management of newly eligible Medicare and Medicaid participants, especially those with
chronic illnesses for quality and affordable care.
In conclusion, barriers to independent practice of NPs has implication for practice and
the society as a whole, considering the growing numbers of population that qualify for the
newly established health insurance, there is a need to match up the demand in primary health
care provider need with the supply of expertise that qualify to practice primary care
independently. Sustained obstacles to independent practice of NPs may in the long run impede
access to health care for the uninsured and other vulnerable population, and jeopardize the
nations health.

References

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American Association of Nurse Practitioners. (2013). Fact sheet: Medicare


reimbursement. Retrieved from
www.aanp.org/legislation-regulation/federallegislation/medicare/68-articles/325-medicare-reimbursement
Cheater, F. M. (2010). Improving primary and community health services through nurse-led
social enterprise. Quality in Primary Care, 18(1), 5-7.
Churchman, J. J., & Doherty, C. (2010). Nurses' views on challenging doctors' practice in an
acute hospital. Nursing Standard, 24(40), 42-48.
Coddington, J., Sands, L., Edwards, N., Kirkpatrick, J., & Chen, S. (2011). Quality of health care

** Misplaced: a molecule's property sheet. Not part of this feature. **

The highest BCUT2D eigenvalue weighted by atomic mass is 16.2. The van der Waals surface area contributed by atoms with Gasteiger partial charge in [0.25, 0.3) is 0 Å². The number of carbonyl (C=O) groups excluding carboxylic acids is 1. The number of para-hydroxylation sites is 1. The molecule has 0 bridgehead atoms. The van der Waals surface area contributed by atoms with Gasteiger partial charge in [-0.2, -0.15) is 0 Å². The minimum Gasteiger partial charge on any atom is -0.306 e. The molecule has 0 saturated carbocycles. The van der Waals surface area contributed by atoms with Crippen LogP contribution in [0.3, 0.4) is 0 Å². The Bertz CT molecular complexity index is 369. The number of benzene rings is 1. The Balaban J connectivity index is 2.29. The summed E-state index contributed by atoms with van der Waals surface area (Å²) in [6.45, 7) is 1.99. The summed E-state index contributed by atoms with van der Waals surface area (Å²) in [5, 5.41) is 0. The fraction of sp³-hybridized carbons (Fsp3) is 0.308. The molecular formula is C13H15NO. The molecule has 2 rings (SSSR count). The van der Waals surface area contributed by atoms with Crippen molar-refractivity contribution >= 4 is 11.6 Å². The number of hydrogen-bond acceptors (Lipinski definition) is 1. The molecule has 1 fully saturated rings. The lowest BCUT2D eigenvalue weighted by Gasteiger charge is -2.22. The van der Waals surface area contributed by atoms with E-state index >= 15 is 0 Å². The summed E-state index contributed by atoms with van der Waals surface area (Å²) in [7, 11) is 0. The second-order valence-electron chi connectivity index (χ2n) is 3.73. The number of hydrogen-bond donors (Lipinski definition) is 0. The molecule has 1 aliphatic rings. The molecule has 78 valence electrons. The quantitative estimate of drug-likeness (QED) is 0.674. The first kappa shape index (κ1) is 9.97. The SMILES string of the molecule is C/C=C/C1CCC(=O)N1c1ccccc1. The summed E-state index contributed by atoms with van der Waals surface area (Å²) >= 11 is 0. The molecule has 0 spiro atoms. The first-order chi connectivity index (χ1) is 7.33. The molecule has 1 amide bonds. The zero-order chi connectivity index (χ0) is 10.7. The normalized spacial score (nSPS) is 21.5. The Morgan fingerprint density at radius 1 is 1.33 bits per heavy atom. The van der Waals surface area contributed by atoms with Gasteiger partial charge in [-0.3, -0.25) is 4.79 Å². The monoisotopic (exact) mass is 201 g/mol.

provided at a pediatric nurse-managed clinic. Journal of the American Academy of Nurse
Practitioners, 23(12), 674-680. doi: 10.1111/j.1745-7599.2011.00657.x
Gilliss, C. L. (2011). The nurse as social entrepreneur: Revisiting our roots and raising our
voices. Nursing Outlook, 59(5), 256-257. doi: 10.1016/j.outlook.2011.07.003
Institute of Medicine of the National Academies. (2010). The future of nursing leading change,
advancing health. Retrieved from
www.iom.edu/Reports/2010/The-Future-of-NursingLeading-Change-Advancing-Health.aspx
Lee, S. (2011). In support of the abolishment of supervisory and collaborative clauses. The
Journal for Nurse Practitioner, 7(9), 764-769.
Muxworthy, H & Bowllan, N. (2011). Barriers to practice and impact on care: An analysis of
the psychiatric mental health nurse practitioner role. Journal of the New York State Nurses
Association, Volume 42, Numbers 1 & 2, 8-14.

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Naylor, M. D., & Kurtzman, E. T. (2010). The role of nurse practitioners in reinventing primary
care. Health Affairs, 29, 893-899.
U.S. Census Bureau, Statistical Abstract of the United States. (2012). Washington,
DC, 2011. Retrieved from: http://www.census.gov/compendia/statab/.
Weiland, S. (2008). Reflections on independence in nurse practitioner practice. Journal of the
American Academy of Nurse Practitioners, 20(7), 345-352.
Wilson, A., Whitaker, N., & Whitford, D. (2012). Rising to the challenge of health care
reform with entrepreneurial and intrapreneurial nursing initiatives: The Online Journal of
Issues in Nursing Vol. 17, No. 2. doi: 10.3912/OJIN.Vol17No02Man05

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PRACTICUM REPORT
NURS 641- PRIMARY HEALTH CARE OF CHILDREN
by
Bosede Adedire